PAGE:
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I had 2 iron butterflies in RSX, expiring Jan 20th 2020. My short legs were at $25 strike, and the long legs were at $22 and $26.

Over the weekend, I was notified that my short call ($25) was assigned, as RSX was trading at about $26 by close on Friday, Dec 20.

However, during Monday premarket, my broker showed that RSX had dropped and was able to buy RSX at $24.70, and my account balance had increased a few hundred dollars. It appears that I have no short position in RSX since I could afford the shares.

It looks like Monday is actually the ex-date for the dividend, so I imagine the buyer was trying to capture that.

Does this mean that the buyer wanted to buy RSX for $25 when that was a discount pre-dividend, but instead paid $25 when the actual cost was less?

If so, when does the assignment transaction actually happen, and how can the buyer be sure it's actually a good deal, since price could fluctuate? Or did both myself and the buyer profit in the scenario, since the lower price may only have affected me?

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During any given trading day, options owners submit their exercise notices (in this case, Friday). In the evening, the OCC uses a "Wheel" to randomly determine who will be assigned and notifications are then sent to the brokers. These are received by traders early in the morning of the next trading day (you received your notice Monday AM that you went short on Friday).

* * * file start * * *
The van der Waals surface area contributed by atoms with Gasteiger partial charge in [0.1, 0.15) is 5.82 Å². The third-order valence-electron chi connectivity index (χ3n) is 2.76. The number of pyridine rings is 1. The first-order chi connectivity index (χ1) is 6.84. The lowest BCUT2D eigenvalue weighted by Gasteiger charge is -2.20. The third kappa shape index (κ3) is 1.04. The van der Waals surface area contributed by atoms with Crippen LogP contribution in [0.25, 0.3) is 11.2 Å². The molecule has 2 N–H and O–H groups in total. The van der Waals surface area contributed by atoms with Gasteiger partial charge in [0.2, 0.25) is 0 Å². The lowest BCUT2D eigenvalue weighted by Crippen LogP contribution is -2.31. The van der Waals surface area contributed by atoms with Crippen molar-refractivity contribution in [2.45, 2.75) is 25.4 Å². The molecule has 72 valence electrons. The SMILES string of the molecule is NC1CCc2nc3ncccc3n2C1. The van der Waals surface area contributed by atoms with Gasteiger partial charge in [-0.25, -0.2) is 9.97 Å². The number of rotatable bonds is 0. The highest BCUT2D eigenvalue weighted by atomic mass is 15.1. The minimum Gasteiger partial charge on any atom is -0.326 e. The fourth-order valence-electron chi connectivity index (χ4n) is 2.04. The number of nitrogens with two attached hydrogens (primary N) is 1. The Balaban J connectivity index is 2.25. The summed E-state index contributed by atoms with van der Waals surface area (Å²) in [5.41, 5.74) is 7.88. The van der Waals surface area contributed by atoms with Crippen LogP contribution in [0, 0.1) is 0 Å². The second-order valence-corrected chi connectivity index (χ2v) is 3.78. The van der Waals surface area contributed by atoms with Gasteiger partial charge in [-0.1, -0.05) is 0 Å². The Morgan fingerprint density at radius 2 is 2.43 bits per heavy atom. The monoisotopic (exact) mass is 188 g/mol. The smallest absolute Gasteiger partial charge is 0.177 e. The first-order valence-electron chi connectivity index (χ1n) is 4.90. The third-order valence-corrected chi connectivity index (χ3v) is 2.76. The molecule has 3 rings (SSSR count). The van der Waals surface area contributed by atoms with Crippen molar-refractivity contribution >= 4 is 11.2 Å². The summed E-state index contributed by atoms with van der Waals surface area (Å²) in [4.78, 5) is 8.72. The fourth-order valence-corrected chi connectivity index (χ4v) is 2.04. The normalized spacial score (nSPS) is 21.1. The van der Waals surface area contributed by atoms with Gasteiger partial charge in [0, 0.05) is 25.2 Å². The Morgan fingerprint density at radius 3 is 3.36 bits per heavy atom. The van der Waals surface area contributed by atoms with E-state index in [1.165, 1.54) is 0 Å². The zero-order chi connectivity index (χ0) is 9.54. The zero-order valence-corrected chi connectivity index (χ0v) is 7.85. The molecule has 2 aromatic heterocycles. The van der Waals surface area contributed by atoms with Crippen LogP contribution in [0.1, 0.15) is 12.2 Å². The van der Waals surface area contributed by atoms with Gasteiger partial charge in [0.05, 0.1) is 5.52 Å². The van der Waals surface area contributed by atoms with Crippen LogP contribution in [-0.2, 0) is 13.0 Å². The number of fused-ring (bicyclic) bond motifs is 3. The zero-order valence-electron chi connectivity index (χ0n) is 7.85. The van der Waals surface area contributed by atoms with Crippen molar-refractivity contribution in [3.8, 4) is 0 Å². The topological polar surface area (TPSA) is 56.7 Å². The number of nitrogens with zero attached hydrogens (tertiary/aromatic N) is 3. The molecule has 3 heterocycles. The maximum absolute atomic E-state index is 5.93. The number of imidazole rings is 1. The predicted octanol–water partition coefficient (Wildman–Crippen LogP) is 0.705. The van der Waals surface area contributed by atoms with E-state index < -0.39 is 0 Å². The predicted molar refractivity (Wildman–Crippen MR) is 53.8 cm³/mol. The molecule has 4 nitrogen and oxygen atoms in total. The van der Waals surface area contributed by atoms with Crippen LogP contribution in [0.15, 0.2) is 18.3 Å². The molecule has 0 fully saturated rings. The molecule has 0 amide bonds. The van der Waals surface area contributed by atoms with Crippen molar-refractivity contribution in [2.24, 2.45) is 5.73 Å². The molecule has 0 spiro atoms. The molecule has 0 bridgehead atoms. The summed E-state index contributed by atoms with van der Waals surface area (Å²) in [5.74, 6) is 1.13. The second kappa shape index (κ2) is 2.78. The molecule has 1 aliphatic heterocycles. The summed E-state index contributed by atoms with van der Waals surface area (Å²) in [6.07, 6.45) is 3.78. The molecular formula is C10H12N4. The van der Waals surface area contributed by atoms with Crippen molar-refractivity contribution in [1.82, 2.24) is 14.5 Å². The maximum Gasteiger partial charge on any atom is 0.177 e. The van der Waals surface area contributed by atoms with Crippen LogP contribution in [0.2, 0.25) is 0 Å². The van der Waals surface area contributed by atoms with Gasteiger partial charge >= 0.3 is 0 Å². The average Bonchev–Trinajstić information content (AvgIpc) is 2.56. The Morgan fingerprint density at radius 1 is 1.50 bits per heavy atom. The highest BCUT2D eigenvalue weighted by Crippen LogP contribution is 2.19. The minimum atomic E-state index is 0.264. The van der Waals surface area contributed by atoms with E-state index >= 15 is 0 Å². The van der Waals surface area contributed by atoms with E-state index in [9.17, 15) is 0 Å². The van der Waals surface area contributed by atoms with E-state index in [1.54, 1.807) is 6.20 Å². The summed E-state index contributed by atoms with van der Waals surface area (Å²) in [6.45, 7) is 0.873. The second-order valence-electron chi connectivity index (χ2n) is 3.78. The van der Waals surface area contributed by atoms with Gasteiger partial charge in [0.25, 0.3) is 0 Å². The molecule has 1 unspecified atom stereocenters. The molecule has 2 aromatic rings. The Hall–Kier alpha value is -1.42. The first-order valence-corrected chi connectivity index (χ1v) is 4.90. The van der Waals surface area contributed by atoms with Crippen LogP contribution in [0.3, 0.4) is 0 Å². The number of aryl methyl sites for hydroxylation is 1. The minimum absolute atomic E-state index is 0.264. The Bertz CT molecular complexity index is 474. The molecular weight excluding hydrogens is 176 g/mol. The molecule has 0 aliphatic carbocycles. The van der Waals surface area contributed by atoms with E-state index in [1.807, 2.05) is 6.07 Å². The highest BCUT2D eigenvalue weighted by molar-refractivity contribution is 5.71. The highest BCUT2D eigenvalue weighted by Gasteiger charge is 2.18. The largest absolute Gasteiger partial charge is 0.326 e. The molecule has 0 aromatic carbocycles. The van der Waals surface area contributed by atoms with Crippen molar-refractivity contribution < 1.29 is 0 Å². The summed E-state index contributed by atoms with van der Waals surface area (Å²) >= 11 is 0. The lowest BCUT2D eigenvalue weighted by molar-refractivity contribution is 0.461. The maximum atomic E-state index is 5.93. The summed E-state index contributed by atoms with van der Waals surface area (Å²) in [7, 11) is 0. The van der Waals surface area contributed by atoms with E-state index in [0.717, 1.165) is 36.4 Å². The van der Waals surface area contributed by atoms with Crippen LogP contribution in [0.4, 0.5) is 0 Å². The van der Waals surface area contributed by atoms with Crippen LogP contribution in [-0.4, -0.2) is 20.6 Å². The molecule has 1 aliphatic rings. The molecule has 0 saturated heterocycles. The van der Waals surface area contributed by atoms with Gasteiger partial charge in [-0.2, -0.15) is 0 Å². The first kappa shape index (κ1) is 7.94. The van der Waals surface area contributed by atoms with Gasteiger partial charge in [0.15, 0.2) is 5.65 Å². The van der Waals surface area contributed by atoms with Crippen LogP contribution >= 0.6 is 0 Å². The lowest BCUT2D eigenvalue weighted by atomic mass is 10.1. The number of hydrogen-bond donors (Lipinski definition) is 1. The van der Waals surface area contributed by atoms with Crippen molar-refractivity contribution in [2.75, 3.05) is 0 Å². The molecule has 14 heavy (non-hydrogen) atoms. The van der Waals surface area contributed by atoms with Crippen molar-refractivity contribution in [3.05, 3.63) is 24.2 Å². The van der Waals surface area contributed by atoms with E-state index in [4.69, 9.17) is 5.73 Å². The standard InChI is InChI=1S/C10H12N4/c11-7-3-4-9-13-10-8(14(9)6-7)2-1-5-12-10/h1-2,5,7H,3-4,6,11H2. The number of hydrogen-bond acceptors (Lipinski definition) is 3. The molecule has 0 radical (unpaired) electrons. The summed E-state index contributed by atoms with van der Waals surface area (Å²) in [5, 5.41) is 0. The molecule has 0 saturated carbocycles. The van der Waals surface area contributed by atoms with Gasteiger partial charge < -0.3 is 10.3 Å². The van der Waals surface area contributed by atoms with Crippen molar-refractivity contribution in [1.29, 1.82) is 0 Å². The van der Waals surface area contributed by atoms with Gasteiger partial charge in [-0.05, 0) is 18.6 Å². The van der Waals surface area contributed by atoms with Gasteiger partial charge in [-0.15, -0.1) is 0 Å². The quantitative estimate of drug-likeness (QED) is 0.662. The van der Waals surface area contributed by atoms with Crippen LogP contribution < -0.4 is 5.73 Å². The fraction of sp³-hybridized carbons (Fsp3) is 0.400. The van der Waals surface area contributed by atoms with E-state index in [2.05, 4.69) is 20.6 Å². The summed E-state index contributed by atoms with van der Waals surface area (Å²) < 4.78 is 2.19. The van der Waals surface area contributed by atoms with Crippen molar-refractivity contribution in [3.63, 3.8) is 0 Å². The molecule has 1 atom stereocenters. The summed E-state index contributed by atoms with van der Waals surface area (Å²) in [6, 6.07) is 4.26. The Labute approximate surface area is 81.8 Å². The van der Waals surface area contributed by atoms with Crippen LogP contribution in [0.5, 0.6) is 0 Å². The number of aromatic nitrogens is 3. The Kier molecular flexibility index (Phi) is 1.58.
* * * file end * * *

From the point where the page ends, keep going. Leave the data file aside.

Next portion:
The call owner made his decision on Friday when RSX was trading near $26. You bought the shares at $24.70 Monday morning to cover your short position. At the moment, your account is showing a gain due to this round trip transaction. I think that if you look a bit deeper, you're going to find that you owe the dividend to the lender of the shares (you were assigned Friday making you short the shares on the ex-div date which was Monday).

Since historical option prices are not available (your 1/20 $25 call), it's impossible for me to give you a precise answer. However, I can provide a generic explanation.

It's possible that the call owner exercised because he wanted the dividend. What's more likely is that due to the pending dividend, the bid price of your call was trading at less than intrinsic value (pending dividends increase put premium and decrease call premium). Some call owner decided to sell his call at a discount and that presented an immediate discount arbitrage to the market maker. He immediately exercised the call to lock in the discount and that resulted in your assignment.

To be clear, the dividend contributes to the reduced call premium but it is the actual discount that precipitates exercise/assignment

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